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Related in: MedlinePlus

Results of survival analysis on squamous cell lung cancer patients converted to AJCC 7th Edition.a) Histogram of Hazard Scores obtained from the comprehensive model. b) Probability of death from lung cancer prior to 24 months based on Hazard Scores calculated using the comprehensive model. c) Kaplan-Meier survival plots for low-, intermediate-, and high-risk groups determined by the comprehensive model (blue) and AJCC staging alone (orange). d.) Average survival of each group in months, with log-rank P-values shown. e) Kaplan-Meier survival plots for each risk group in patients who received surgery without radiation. f.) Average survival for risk groups in patients who received surgery without radiation. L: low-risk; Int: intermediate-risk; H: high-risk defined by the full model. Stage only model contains patient with stage 1, 2, 3a, 3b and 4.
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pone-0017493-g005: Results of survival analysis on squamous cell lung cancer patients converted to AJCC 7th Edition.a) Histogram of Hazard Scores obtained from the comprehensive model. b) Probability of death from lung cancer prior to 24 months based on Hazard Scores calculated using the comprehensive model. c) Kaplan-Meier survival plots for low-, intermediate-, and high-risk groups determined by the comprehensive model (blue) and AJCC staging alone (orange). d.) Average survival of each group in months, with log-rank P-values shown. e) Kaplan-Meier survival plots for each risk group in patients who received surgery without radiation. f.) Average survival for risk groups in patients who received surgery without radiation. L: low-risk; Int: intermediate-risk; H: high-risk defined by the full model. Stage only model contains patient with stage 1, 2, 3a, 3b and 4.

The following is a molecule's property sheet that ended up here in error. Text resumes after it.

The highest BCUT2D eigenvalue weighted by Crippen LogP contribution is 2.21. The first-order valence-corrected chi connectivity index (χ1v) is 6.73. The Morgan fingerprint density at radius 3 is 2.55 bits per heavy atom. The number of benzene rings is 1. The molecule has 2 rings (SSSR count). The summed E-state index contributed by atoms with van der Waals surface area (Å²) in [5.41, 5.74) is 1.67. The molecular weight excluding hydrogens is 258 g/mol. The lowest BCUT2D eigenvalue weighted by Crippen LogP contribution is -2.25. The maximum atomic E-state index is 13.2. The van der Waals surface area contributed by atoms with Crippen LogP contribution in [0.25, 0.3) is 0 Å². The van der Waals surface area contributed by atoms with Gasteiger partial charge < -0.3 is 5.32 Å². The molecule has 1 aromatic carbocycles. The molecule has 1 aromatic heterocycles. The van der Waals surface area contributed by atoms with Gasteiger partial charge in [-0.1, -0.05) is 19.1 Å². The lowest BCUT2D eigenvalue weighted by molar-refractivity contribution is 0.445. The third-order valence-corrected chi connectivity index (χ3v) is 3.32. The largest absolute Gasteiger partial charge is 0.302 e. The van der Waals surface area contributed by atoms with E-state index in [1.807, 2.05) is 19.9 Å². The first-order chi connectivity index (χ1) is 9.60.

Mentions: In patients receiving surgery without radiation, the comprehensive model predicted an average survival of 15.7 months for the low-risk group versus 15.2 months for stage I (log-rank P = 0.0114). The average survival of the high-risk group did not differ significantly from that of stage IIIB/IV (P = 0.8764), due in part to the small sample size and short follow-up, although the comprehensive model showed a non-significant improvement of 5.0 versus 7.8 months. These results are summarized in Fig. 5. In patients treated with radiation without surgery or radiation with surgery, prognostic categorization was improved only in the high-risk group, with an average survival of 2.1 versus 3.2 months and 2.4 versus 6.1 months, respectively, compared to stage alone (log-rank P = 0.0136; results not shown).


Combining clinical, pathological, and demographic factors refines prognosis of lung cancer: a population-based study.